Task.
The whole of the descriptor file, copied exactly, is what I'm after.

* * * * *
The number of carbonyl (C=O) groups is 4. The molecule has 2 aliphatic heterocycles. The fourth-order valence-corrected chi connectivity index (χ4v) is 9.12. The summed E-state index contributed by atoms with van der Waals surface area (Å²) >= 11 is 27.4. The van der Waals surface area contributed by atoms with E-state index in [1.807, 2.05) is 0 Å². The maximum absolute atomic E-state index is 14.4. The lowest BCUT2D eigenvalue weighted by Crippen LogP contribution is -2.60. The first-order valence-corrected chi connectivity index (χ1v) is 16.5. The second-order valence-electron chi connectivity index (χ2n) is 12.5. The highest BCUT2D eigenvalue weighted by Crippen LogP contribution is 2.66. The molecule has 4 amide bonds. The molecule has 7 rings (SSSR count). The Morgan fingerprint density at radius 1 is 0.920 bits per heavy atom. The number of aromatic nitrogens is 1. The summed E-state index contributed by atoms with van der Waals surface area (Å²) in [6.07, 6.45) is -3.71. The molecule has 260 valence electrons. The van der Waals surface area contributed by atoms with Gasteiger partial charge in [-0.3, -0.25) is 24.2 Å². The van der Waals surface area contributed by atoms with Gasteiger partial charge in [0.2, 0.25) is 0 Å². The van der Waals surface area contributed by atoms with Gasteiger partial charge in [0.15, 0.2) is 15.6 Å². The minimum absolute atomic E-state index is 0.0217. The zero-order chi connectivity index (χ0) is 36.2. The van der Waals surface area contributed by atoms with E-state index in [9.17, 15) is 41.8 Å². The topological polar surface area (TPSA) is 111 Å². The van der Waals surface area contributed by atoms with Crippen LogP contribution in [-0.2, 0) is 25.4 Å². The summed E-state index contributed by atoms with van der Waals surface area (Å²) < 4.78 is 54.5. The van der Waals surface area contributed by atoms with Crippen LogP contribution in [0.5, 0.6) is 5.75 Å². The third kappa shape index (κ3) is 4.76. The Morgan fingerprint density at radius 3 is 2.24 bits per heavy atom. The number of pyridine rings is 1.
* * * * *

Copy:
The number of carbonyl (C=O) groups is 4. The molecule has 2 aliphatic heterocycles. The fourth-order valence-corrected chi connectivity index (χ4v) is 9.12. The summed E-state index contributed by atoms with van der Waals surface area (Å²) >= 11 is 27.4. The van der Waals surface area contributed by atoms with E-state index in [1.807, 2.05) is 0 Å². The maximum absolute atomic E-state index is 14.4. The lowest BCUT2D eigenvalue weighted by Crippen LogP contribution is -2.60. The first-order valence-corrected chi connectivity index (χ1v) is 16.5. The second-order valence-electron chi connectivity index (χ2n) is 12.5. The highest BCUT2D eigenvalue weighted by Crippen LogP contribution is 2.66. The molecule has 4 amide bonds. The molecule has 7 rings (SSSR count). The Morgan fingerprint density at radius 1 is 0.920 bits per heavy atom. The number of aromatic nitrogens is 1. The summed E-state index contributed by atoms with van der Waals surface area (Å²) in [6.07, 6.45) is -3.71. The molecule has 260 valence electrons. The van der Waals surface area contributed by atoms with Gasteiger partial charge in [-0.3, -0.25) is 24.2 Å². The van der Waals surface area contributed by atoms with Gasteiger partial charge in [0.2, 0.25) is 0 Å². The van der Waals surface area contributed by atoms with Gasteiger partial charge in [0.15, 0.2) is 15.6 Å². The minimum absolute atomic E-state index is 0.0217. The zero-order chi connectivity index (χ0) is 36.2. The van der Waals surface area contributed by atoms with E-state index in [9.17, 15) is 41.8 Å². The topological polar surface area (TPSA) is 111 Å². The van der Waals surface area contributed by atoms with Crippen LogP contribution in [-0.2, 0) is 25.4 Å². The summed E-state index contributed by atoms with van der Waals surface area (Å²) < 4.78 is 54.5. The van der Waals surface area contributed by atoms with Crippen LogP contribution in [0.5, 0.6) is 5.75 Å². The third kappa shape index (κ3) is 4.76. The Morgan fingerprint density at radius 3 is 2.24 bits per heavy atom. The number of pyridine rings is 1.